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 MN Sporter, Special Purpose Rifle Custom Build

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SilverTip
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PostSubject: Re: MN Sporter, Special Purpose Rifle Custom Build   Sun Oct 05, 2014 2:42 pm

I think you are on the right track. Zero all scope adjustments. Check bore sight with scope sight at several different distances. And since your scope rail has been compromised, shim and adjust accordingly.
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foxtrot92000

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PostSubject: Re: MN Sporter, Special Purpose Rifle Custom Build   Sun Oct 05, 2014 5:37 pm

im going to the store now to buy a bubble level or two, and a piccatinny mounted laser. That way I can have two reference points when mounting the rail and scope. I will get it fixed and ready for Tuesday.

If all else fails there is a scope mount from a company called JMECH that is a no-gun smithing required mount to your receiver. Its a metal band that fits around your barrel that you tighten up and to the rail and make room in the stock for it. The Rock Solid mount I have now looks much sturdier, but if all else fails I may go that route. Really don't want to spend more money for a scope mount.

[You must be registered and logged in to see this link.]

I will show groupings tomorrow or Tuesday. more likely Tuesday.
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LVJake7761

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PostSubject: Re: MN Sporter, Special Purpose Rifle Custom Build   Mon Oct 06, 2014 9:47 am

I'm going to re-bed my ATI mount also and I have a question
if I zero all my scope settings won't I be giving away half of my elevation adjustment?
since I plan on taking off the mount and doing a new bed job 
couldn't I get back some elevation adjustment by leaning heavy (up or down ) before I bore site it
I'm just all confused witch way to go if I do this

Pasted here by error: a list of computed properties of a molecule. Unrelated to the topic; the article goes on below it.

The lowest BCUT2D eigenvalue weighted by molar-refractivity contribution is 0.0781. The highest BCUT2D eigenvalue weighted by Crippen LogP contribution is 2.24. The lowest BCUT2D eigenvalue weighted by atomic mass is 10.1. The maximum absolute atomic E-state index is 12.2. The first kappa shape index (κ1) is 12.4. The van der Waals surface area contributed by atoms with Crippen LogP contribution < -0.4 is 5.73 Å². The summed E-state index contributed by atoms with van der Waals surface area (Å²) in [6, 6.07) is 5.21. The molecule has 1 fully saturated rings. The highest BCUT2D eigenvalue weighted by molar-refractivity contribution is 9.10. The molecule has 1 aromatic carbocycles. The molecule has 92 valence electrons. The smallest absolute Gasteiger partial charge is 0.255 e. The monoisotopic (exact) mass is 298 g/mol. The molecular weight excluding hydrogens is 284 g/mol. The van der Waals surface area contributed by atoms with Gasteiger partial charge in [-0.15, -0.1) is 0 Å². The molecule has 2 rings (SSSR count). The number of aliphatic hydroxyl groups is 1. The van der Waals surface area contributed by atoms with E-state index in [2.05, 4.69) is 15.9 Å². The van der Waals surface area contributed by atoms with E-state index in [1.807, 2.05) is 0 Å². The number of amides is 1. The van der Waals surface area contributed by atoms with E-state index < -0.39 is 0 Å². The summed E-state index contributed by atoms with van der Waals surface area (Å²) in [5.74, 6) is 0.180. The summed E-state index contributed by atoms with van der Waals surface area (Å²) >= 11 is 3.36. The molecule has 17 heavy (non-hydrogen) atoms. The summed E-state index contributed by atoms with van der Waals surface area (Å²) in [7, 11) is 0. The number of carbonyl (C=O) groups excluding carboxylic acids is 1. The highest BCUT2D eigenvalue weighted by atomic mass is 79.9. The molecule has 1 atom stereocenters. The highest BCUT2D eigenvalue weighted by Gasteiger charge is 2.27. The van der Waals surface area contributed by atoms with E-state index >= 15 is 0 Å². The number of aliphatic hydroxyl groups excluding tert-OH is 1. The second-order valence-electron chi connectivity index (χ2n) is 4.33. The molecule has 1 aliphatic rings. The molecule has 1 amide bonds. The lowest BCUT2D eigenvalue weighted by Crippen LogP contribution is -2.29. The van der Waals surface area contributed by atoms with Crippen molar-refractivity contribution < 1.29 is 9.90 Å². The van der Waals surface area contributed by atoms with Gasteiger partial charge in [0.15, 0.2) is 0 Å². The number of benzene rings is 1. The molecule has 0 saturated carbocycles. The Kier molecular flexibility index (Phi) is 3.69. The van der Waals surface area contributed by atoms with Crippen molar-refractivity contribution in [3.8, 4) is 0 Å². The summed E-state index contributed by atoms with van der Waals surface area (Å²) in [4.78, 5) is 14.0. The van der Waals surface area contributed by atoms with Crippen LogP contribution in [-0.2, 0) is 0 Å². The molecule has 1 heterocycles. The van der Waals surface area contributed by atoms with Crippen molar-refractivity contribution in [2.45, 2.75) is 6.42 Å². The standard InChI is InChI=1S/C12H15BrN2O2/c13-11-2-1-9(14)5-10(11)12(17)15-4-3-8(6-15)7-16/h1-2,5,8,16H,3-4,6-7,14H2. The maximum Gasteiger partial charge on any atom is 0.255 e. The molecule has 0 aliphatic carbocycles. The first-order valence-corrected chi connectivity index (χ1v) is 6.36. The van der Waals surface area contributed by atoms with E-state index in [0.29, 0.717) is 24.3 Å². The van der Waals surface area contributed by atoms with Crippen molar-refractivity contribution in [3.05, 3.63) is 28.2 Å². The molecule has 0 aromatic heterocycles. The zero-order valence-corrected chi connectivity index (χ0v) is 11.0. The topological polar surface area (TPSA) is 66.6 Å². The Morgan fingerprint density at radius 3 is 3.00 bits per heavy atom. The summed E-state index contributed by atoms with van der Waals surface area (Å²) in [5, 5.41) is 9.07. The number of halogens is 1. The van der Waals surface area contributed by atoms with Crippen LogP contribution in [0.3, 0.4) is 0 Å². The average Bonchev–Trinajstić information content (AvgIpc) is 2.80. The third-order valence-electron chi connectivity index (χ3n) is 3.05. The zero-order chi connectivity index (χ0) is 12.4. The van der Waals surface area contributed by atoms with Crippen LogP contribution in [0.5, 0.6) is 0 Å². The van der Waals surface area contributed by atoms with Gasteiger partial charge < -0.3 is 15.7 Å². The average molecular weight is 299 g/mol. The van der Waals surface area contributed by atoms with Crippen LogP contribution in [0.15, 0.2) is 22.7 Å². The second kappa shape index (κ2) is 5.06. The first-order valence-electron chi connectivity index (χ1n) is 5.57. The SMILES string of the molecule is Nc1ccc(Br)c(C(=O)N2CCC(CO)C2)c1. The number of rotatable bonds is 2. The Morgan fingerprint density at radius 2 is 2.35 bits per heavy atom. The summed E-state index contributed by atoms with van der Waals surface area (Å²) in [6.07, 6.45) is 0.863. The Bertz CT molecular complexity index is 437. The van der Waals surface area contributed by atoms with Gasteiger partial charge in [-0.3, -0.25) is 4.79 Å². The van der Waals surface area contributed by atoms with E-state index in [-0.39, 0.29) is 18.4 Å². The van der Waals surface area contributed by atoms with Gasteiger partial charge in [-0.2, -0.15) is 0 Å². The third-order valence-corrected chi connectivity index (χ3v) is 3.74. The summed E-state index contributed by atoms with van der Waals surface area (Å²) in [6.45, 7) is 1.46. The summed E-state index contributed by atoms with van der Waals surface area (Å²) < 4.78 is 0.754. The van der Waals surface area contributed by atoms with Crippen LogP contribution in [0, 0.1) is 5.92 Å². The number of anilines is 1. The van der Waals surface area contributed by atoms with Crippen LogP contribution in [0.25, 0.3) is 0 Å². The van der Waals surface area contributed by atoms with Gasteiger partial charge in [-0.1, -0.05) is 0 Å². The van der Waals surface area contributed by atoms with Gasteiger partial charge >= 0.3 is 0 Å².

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northumbrian

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PostSubject: Re: MN Sporter, Special Purpose Rifle Custom Build   Mon Oct 06, 2014 12:55 pm

Without doing a load of work to the receiver I can't really suggest anything else.
I will say the Jmeck mount, won't seat any better than the Rocksolid if the receiver is war finish, and rougher than a badgers rearend.

The first thing I would do is finish the receiver off as if it was a pre war finish, basically file/grind all the crap off until it's perfectly round.

Then using Vee blocks for the barrel, and a 123 block for the receiver, remove the action from the stock, and place onto the 123 & Vee blocks.
Get everything level, use a bore laser to establish a reference point on a wall at least 30ft away.

Clean all the crap off the scope base, get it all off, and I mean ALL.
The two mating surfaces have to perfect to each other.

Place the scope base onto the receiver, get it level with the action. if you have one use a laser on the scope base to line up on the reference spot on the wall from the bore laser.
Otherwise zero the scope and fit to base, aim up on the lased point, taking in account bore & scope centres, ie. if the bore scope centre are 2 inches apart mark another point 2" above the llased bore point on the wall and aim the scope on that.

Now this is the tricky part if the scope base was out in the first place, and you've now just changed the receiver surface.

I have two long parallels which I clamp a thin piece of steel bar, to support the scope base whilst I line it all up.

Using feeler gauges measure any gap between the scope base & receiver. and shim accordingly.

This take time and patience, but it does produce results.

But it helps if your not in a hurry to get the job done, secret is take your time.

I'm not intending to teach the sucking of eggs here, but I don't know your knowledge or abilities.

Bottom line both mating surface have to perfectly match each other, and this can only be achieved with attention to detail and patience.
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northumbrian

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PostSubject: Re: MN Sporter, Special Purpose Rifle Custom Build   Mon Oct 06, 2014 12:59 pm

This very reason is why the Red Army changed to the PU mount, from the PE mount.
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PostSubject: Re: MN Sporter, Special Purpose Rifle Custom Build   Tue Oct 07, 2014 3:50 pm

I agree with Brian.

Yes Jake. You are correct. Its called base angle. Or scope base angle. Typically 20moa is the angle alot of shooters will use.

Theres some kewl math here. It'll help you figure it out. [You must be registered and logged in to see this link.]
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PostSubject: Re: MN Sporter, Special Purpose Rifle Custom Build   Tue Oct 07, 2014 10:22 pm

nice read that was interesting
I did about the same thing but without the math lol

I took one of my paper targets taped it on the wall
then measured the difference of my scope centerline vs the bore centerline
was right about 2 1/4" then on my target I took a sharpie and drew a line 2 1/4" high on the target